Acetaminophen may be the most commonly used medication in both the inpatient and ambulatory care settings. Annually, an estimated 25–30 billion acetaminophen doses are produced in the United States, and in excess of 200 million doses of opioid– acetaminophen combination products are dispensed each year.1 Used properly, acetaminophen is a safe and effective analgesic and antipyretic agent. However, to paraphrase the sage advice of Paracelsus, a physician who practiced in the 16th century, what differentiates a poison from a remedy is the dose.2 When used excessively, acetaminophen has the potential to produce serious hepatic injury and cause death. While acetaminophen has been identified as the root cause in approximately 40% of the cases of acute liver failure in the United States, the actual number of cases is extremely low in relation to the astronomical quantity of acetaminophen used by Americans. The majority of acetaminophen-related fatalities are the consequence of acute intentional overdoses and do not result from the use of therapeutic doses or modest excursions over the maximum recommended daily dose. But the excessive chronic use of acetaminophen is not without risks; accordingly, FDA has convened several advisory committee hearings to address risk mitigation strategies, especially for acetaminophen use in the ambulatory care setting.
In the ambulatory care setting, neither the patient nor the acetaminophen dosage can be monitored, and both supratherapeutic use and overdosage are among the most common exposure calls managed by U.S. poison centers. However, in the inpatient setting, acetaminophen use, like that of any medication, can be controlled, and overexposure should conceivably be a “never event”—one that is both identifiable and preventable. Acetaminophen overexposure does nevertheless occur in hospitals, and in this issue of AJHP, important risk mitigation strategies are addressed in a White Paper from the National Council for Prescription Drug Programs (see pages e428–449).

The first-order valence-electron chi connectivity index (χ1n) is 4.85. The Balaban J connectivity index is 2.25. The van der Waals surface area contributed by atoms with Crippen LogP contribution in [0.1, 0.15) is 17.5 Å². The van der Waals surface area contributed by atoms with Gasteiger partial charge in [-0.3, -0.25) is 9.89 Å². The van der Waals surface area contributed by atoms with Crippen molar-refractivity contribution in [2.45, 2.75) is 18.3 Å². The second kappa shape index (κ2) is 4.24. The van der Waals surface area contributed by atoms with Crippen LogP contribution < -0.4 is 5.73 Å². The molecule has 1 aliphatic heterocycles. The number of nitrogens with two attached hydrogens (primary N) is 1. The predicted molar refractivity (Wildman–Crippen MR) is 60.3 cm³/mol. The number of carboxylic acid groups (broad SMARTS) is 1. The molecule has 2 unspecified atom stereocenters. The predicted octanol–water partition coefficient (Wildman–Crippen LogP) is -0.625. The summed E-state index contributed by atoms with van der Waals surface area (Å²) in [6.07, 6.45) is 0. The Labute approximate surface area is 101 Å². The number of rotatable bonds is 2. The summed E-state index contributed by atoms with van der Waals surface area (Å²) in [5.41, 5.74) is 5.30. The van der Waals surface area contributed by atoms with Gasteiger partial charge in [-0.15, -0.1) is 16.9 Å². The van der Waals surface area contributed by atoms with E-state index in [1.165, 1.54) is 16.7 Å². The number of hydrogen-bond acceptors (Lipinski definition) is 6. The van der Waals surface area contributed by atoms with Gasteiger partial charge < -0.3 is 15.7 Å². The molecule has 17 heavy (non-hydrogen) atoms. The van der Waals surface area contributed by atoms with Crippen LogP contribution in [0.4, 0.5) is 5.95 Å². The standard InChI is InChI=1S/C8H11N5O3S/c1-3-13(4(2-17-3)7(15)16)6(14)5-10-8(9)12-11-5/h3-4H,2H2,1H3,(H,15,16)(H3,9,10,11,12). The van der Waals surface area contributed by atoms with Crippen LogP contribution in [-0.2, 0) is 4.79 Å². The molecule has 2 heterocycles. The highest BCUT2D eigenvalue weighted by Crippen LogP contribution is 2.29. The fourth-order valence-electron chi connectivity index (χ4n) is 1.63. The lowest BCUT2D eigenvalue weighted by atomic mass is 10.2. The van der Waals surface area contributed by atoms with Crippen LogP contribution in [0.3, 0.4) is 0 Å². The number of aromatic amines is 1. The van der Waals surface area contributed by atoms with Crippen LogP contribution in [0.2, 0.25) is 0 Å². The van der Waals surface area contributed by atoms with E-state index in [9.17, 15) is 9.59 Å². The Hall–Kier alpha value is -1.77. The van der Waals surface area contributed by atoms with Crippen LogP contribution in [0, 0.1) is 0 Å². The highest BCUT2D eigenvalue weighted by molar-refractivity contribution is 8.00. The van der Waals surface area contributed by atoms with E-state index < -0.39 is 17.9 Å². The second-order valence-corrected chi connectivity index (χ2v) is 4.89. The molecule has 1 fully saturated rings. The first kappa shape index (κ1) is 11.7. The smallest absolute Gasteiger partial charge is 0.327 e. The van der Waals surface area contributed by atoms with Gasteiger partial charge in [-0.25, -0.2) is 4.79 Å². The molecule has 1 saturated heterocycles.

In the White Paper, acetaminophen is used as the model to identify risk mitigation strategies for pharmaceuticals that have a low therapeutic index—a small difference between the therapeutic dose and a toxic dose. The maximum recommended daily dose of acetaminophen is 4 g administered in divided doses. Hypothetically, any cumulative daily dose that exceeds 4 g is potentially toxic. However, unlike drugs such as warfarin, unintentional minor and even repeated minor excursions in the acetaminophen daily dose, while not advised, rarely result in clinical hepatotoxicity. Nevertheless, several research publications cited in the White Paper identified the prevalence of supratherapeutic use of acetaminophen in the inpatient setting as significant and largely preventable.
The strategies elucidated in the White Paper serve as important guidelines that may be applied to any medication for which strict monitoring of dosage is critical to mitigate the risk of inadvertent overexposure in the inpatient setting. As illustrated in the White Paper, patients who receive acetaminophen are at a particularly high risk of overexposure due to its ubiquitous presence in oral, rectal, and intravenous dosage forms and, in my opinion, the relatively complacent attitude about acetaminophen held by some healthcare professionals. The guidelines recommend a number of specific pharmacist interventions directed toward making acetaminophen overexposure a never event. For example, an obvious and attainable first strategy is to reduce the number of acetaminophen-containing combination products on the formulary to minimize the risk that two or more such products will be used simultaneously. The White Paper identifies several established technologies that include databases and cumulative dose-warning and alert-override systems to notify the pharmacist and thereby optimize care by identifying the at-risk patient. Given the frequency of automated alerts for potential adverse effects, an important recommendation is to recognize the danger of alert fatigue and complacency. While the continuum of inpatient care is important, the bookends of an inpatient stay—admission and discharge—are high-risk periods because nearly 80% of medication errors occur during these transitions. One recommendation is to encourage pharmacist intervention during these two vulnerable times. The pharmacist is the gatekeeper of medication management from admission to discharge. However, if pharmacist resources are limited, admission and discharge may be the two most opportune times to prevent acetaminophen overexposure through medication reconciliation.
As emphasized in the White Paper, the integration of several simultaneous risk mitigation strategies is essential to reduce acetaminophen overexposure in the inpatient setting, but the health-system pharmacist is critical to the ultimate optimization of patient care and medication safety.